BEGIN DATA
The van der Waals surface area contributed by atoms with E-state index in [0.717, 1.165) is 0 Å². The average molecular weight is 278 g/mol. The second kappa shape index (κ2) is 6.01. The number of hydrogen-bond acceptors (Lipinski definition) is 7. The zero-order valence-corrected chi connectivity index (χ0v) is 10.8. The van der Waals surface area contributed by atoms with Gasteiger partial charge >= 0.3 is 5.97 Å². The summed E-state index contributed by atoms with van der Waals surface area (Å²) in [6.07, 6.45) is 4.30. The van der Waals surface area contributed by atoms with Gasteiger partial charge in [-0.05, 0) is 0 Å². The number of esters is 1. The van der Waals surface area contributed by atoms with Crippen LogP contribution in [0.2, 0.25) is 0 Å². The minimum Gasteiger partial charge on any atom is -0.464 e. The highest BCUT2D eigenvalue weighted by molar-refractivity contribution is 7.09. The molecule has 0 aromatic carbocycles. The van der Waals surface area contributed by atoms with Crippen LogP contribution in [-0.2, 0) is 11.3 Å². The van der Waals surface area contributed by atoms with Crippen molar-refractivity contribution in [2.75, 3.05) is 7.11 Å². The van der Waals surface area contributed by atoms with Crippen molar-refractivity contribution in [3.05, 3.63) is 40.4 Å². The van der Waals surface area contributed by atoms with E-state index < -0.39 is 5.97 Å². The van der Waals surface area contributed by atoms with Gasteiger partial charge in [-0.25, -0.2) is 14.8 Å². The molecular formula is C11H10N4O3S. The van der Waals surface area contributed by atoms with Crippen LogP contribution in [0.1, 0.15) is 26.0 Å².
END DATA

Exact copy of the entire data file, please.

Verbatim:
The van der Waals surface area contributed by atoms with E-state index in [0.717, 1.165) is 0 Å². The average molecular weight is 278 g/mol. The second kappa shape index (κ2) is 6.01. The number of hydrogen-bond acceptors (Lipinski definition) is 7. The zero-order valence-corrected chi connectivity index (χ0v) is 10.8. The van der Waals surface area contributed by atoms with Gasteiger partial charge >= 0.3 is 5.97 Å². The summed E-state index contributed by atoms with van der Waals surface area (Å²) in [6.07, 6.45) is 4.30. The van der Waals surface area contributed by atoms with Gasteiger partial charge in [-0.05, 0) is 0 Å². The number of esters is 1. The van der Waals surface area contributed by atoms with Crippen LogP contribution in [0.2, 0.25) is 0 Å². The minimum Gasteiger partial charge on any atom is -0.464 e. The highest BCUT2D eigenvalue weighted by molar-refractivity contribution is 7.09. The molecule has 0 aromatic carbocycles. The van der Waals surface area contributed by atoms with Crippen LogP contribution in [-0.2, 0) is 11.3 Å². The van der Waals surface area contributed by atoms with Crippen molar-refractivity contribution in [2.75, 3.05) is 7.11 Å². The van der Waals surface area contributed by atoms with Crippen molar-refractivity contribution in [3.05, 3.63) is 40.4 Å². The van der Waals surface area contributed by atoms with E-state index < -0.39 is 5.97 Å². The van der Waals surface area contributed by atoms with Gasteiger partial charge in [-0.25, -0.2) is 14.8 Å². The molecular formula is C11H10N4O3S. The van der Waals surface area contributed by atoms with Crippen LogP contribution in [0.1, 0.15) is 26.0 Å².